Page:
Two new releases on the Beauty Is the End front, one, a decidedly dark and textural original, the other, a pensive and beautiful Crosby, Stills & Nash cover.
“Cherub Allies” is the sister song to “The Glass Wall,” released earlier this year. Where “The Glass Wall” had its focus turned outwards upon a post-capitalistic, xenophobic, decaying urban wasteland, “Cherub Allies” examines the complex landscapes of inter-personal affairs. I really love the lyrics for both. Clinton wrote both songs, and their lyrics are up at their respective Bandcamp pages (linked above).
“Cherub Allies” was my first foray into drumming entirely with electronic sounds. I’d triggered some 808’s and bass blasts with my soul/hip hop projects, Shubangi and AzudemSK, but that was always in the context of an acoustic performance. For “Cherub Allies,” I plugged my full electronic drumset into the laptop and triggered sounds I sought out with Clinton and my bandmate/hip hop producer, Duuq. Three sections of the song called for three very different sets of sounds, from tight and complementary in the second refrain where my drums enter, to full and boisterous in the bridge thereafter, all leading to a massive acoustic battery seeing us out in the final refrain (those Masshoff Drums samples give me goosebumps).
It was a fun project, and I’m excited to keep exploring the world of sampling. For me, it’s a very 2020/21 experiment, which very accurately describes its context in time. In pre-pandemic times, the songwriting process would often entail (or consist entirely of) band sessions, everyone sweating and breathing into the same practice room air, songs collecting in the middle like clouds in moist air. In that process, the pieces are in place, each musician has his or her equipment and sound, and each works to shape the material using the existing building blocks. The song takes life over the course of the session and with each collective performance, to be recorded when it’s ready.
Now, in a pandemic, it’s in some ways the opposite. Recording comes right away, by necessity; the song is put together piece by piece and sent along to the next musician. The material doesn’t form in the physical space between the band, and isn’t created in the moment, from its existing composite parts. Rather, each person comes at it separately, and can take all the time he or she needs to find the perfect sounds and record the perfect take. Material is king, rather than synergy. (As an aside, it’s easy to get lost here in perfectionism, but then, sometimes that’s exactly what live band sessions lack: The inability to declare it “good enough” and move on.)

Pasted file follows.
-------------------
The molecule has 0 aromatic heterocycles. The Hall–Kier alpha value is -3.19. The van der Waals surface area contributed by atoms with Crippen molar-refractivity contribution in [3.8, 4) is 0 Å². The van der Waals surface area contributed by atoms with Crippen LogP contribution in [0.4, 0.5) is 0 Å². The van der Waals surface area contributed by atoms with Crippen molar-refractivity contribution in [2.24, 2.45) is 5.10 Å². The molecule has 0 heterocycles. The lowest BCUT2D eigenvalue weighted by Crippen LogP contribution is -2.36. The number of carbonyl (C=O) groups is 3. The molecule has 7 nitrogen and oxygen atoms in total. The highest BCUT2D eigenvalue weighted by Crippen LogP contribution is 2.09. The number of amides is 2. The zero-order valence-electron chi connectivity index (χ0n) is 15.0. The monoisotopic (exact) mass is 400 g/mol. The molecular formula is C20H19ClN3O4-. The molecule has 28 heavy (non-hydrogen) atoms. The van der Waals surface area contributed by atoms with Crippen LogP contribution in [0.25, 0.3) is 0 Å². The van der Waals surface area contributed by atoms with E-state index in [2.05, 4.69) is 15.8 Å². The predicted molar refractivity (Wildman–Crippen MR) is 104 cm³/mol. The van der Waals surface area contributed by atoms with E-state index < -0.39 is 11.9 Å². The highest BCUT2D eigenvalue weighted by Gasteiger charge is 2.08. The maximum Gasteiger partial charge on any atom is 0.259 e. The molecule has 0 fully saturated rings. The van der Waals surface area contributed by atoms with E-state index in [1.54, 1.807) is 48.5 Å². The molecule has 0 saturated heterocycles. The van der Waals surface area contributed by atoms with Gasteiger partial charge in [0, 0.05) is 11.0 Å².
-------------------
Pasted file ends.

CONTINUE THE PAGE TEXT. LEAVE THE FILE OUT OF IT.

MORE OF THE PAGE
The e-drums are therefore, for me, very much a product of their times. I can sit at home, on my own watch, browse sounds, examine MIDI information, cut and recut and recut, and even try different sounds after doing a take. (For this little attic musician, that’s still mindblowing.) I suspect, after the pandemic has loosened its grip on us, I’ll still look upon the e-drums as a Corona hangover.
Anyway. Back to the releases, and to mention another collaboration-from-afar: The music video for “Cherub Allies” is a beautiful bit of visual wizardry by artist Shane LoBuglio. It captures the mood of the piece wonderfully, and I still don’t have any clue how he put it together.
Beauty Is the End’s other recent release is a cover of Crosby, Stills & Nash’s “Helplessly Hoping,” and Clinton did this one all on his own, down to its beautiful, watercolor music video! (What’s that you say? The shakers on “Helplessly Hoping” sound very nice as well? Well, thank you! That’s the one bit I contributed. When Clinton sent me the track for potential drums, he already had in place the electronic drums you hear in the final cut. I thought it’d crowd the piece too much to add anything more.)
I think it’s beautiful work by Clinton across the board.
One of the prettiest pieces I’ve heard by Clinton is currently in mixing, slated for release by mid-summer, so stay tuned for that. I had to buy a concert percussion sample pack for it, in case that whets any appetites…
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